• Complications aka Conflicts – even characters with superpowers, like my beacons, must have failings and difficulties to overcome, ideally in each book, the challenges growing to almost unbearable level by series end.
• Change – also known as Character Development. Your story people should grow and change as they overcome the obstacles in front of them.
• Completion – unless you want to keep the series going – and readers will love you if you do – you should tie up any loose ends by the final book. It’s easy to lose track of an individual and leave their story hanging, but trust me, you’ll hear about it from readers. In my romantic suspense series, Code of the Outback, I dealt with the stories of a woman and her two foster brothers. In the final book I mentioned a third brother but didn’t give him his own story. I was still getting emails about him years after the series ended, until I finally wrote his story in a novella, so readers could stop worrying about him.
How do you like to read series books? Do you have favourites? As a writer, do you have a series on the drawing board? This blog is moderated to avoid spam but your comments can appear right away if you click “sign me up” at right. I don’t share your details with anyone.

Happy writing,
Valerie
on Twitter @ValerieParv and Facebook
Follow Valerie’s Beacon sci-fi series
Beacon Starfound OUT NOW
Beacon Earthbound OUT NOW
Beacon Continuum OUT JUNE 9Beacon Homeworld coming June 30
via Amazon.com.au Amazon.com & Amazon.co.uk – also
Barnes and Noble (Nook devices)
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5 reasons why we are all vampire writers

Whether you support Team Edward or Team Jacob or any other combination, the Twilight saga is the latest product from a long line of  creatures – the vampire writers. By that, I don’t mean writers who write about vampires, but writers who are ourselves vampires.

I am. We all are. It’s part of the writing deal.

Here are my 5 reasons why:

1. Writers are blood suckers.

We suck the life blood out of our fellow creatures; human, animal and fantasy. If not for the quirky thing my neighbour’s kids said – which I have mercilessly siphoned off for a story – what would I write about? The police caution that anything you may say can and will be used is 100% accurate. We admit to sitting in coffee shops, people watching. What we really mean is people stealing. We run away with fragments of your identity, your description, your intriguing words, sometimes even your soul depending on the books we write.

2. We can be killed by a stake through the heart

Thinking about it, so can most people. In this case I mean the cruel stake plunged in by an editor or a critique partner. They don’t mean to be cruel. They think they’re helping. And they are, when the red mist clears enough for us to see that. First we have to go through the agony of seeing our beautiful child called ugly and not good enough. Or worse, rejected altogether. Oh, the pain!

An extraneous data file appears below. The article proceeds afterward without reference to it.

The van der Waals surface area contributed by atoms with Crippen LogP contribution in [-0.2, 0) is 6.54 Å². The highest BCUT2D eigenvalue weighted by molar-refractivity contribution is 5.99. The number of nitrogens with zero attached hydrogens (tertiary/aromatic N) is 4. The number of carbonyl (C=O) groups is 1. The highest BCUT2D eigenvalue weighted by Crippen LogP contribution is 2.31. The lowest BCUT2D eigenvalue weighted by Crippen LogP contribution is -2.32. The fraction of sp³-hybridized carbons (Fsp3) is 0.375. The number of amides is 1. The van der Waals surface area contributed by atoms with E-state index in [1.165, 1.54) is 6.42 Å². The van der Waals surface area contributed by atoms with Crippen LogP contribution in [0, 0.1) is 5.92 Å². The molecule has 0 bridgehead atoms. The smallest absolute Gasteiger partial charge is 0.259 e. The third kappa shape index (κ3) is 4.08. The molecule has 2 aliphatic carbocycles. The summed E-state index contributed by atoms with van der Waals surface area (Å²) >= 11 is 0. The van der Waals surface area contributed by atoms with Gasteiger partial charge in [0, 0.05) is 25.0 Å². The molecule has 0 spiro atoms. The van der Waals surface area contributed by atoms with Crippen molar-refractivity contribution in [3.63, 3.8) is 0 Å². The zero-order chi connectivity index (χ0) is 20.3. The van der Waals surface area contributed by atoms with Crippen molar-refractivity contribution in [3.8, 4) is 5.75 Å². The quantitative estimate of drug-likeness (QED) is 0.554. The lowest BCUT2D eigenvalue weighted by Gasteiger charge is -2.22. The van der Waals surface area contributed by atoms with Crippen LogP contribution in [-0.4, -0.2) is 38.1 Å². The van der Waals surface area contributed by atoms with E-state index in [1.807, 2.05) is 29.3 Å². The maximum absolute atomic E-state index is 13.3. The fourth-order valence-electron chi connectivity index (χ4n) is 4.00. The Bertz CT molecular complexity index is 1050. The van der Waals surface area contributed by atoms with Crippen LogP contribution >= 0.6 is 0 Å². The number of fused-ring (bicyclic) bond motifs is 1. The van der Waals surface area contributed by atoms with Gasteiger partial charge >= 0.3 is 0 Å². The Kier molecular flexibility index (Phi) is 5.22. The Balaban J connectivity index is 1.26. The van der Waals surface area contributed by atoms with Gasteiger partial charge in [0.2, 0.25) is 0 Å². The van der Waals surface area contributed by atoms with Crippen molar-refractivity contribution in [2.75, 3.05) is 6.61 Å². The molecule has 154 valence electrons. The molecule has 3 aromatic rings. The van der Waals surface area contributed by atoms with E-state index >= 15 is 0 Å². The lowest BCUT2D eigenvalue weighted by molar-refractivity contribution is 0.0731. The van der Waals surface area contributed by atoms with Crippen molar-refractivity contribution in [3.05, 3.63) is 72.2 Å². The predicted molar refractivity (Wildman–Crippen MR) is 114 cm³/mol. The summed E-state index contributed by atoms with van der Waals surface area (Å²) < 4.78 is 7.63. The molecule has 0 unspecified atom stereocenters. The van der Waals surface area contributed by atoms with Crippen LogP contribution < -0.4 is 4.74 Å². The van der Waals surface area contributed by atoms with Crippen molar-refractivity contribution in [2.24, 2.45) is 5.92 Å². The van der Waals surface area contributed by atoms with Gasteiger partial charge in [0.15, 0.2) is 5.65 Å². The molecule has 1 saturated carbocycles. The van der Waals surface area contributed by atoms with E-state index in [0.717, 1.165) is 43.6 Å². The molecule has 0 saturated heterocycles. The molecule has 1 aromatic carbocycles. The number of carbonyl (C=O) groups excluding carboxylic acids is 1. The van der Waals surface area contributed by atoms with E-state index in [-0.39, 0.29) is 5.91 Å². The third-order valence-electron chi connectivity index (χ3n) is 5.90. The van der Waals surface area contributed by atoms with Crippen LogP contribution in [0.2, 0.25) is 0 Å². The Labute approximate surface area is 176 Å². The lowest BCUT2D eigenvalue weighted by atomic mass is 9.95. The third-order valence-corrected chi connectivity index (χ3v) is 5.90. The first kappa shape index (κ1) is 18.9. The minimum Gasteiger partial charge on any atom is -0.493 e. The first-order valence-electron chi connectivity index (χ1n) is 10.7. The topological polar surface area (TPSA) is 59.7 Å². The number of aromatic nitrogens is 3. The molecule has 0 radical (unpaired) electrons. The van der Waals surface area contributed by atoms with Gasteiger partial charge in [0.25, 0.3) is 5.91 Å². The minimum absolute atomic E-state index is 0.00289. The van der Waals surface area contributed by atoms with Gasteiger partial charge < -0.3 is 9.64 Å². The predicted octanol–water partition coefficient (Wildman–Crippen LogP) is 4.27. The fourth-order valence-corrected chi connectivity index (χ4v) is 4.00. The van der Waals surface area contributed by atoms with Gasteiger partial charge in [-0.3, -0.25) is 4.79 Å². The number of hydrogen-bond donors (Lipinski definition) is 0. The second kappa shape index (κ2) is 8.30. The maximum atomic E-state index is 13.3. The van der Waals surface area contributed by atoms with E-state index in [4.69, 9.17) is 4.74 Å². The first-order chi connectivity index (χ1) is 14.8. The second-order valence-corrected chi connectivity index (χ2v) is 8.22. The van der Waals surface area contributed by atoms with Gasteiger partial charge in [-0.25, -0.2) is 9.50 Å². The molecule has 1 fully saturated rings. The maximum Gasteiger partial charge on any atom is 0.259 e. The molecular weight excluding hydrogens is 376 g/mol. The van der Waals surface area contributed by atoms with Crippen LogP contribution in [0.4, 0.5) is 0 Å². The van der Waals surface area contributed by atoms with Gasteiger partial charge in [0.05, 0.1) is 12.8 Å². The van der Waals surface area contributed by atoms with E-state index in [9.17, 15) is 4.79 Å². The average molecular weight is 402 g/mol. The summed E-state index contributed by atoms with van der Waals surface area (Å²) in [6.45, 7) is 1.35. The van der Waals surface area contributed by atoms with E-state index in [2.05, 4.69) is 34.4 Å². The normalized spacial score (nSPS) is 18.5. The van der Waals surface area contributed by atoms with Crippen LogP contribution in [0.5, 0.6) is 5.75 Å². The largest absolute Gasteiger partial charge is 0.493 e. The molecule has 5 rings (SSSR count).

3. We are always looking for fresh blood

We can’t survive as writers without a constant diet of new input, or we resort to the desperate act of writing about writers. We need to read different books, explore strange new worlds, get as far outside our comfort zones as we can. Then we have something to write about. You already know I’m the Established Writer in Residence at Katharine Susannah Prichard Writers’ Centre in the hills behind Perth, Western Australia. I’ve made it a point to visit as many of the writing groups that meet here as I can, especially outside my usual writing. One of the most rewarding has been the poetry group. Thanks Mardi May for the fresh blood you’ve unwittingly provided.

4. We love to “turn” others

Vampires love to turn humans into vampires. We may need more than one bite to turn a non-writer into a writer, but we persist, and we succeed surprisingly often. Go to a writer’s conference – the Romance Writers’ of Australia have theirs on the Gold Coast in August. If you’re fascinated by how words morph into stories, you’re ripe for turning.

5. We hide among the normal people

As a writer, I get to “pass” as normal. I even get to go out in daylight, although I’m mostly holed up in gloom, pounding out words, during the day. I’ve sold 30 million books, yet I walk among you unrecognised, the way I like it, as I hunt for fresh blood…er…inspiration.

Are you a vampire writer? How do you know? Do tell.

Valerie

http://www.valerieparv.com

Established Writer in Residence, Katharine Susannah Prichard Writers’ Centre, Perth

on Twitter @valerieparv

and Facebook

Is it okay to write without wanting to be published?

On Facebook this week, online friend Fiona Marsden dropped something of a bombshell.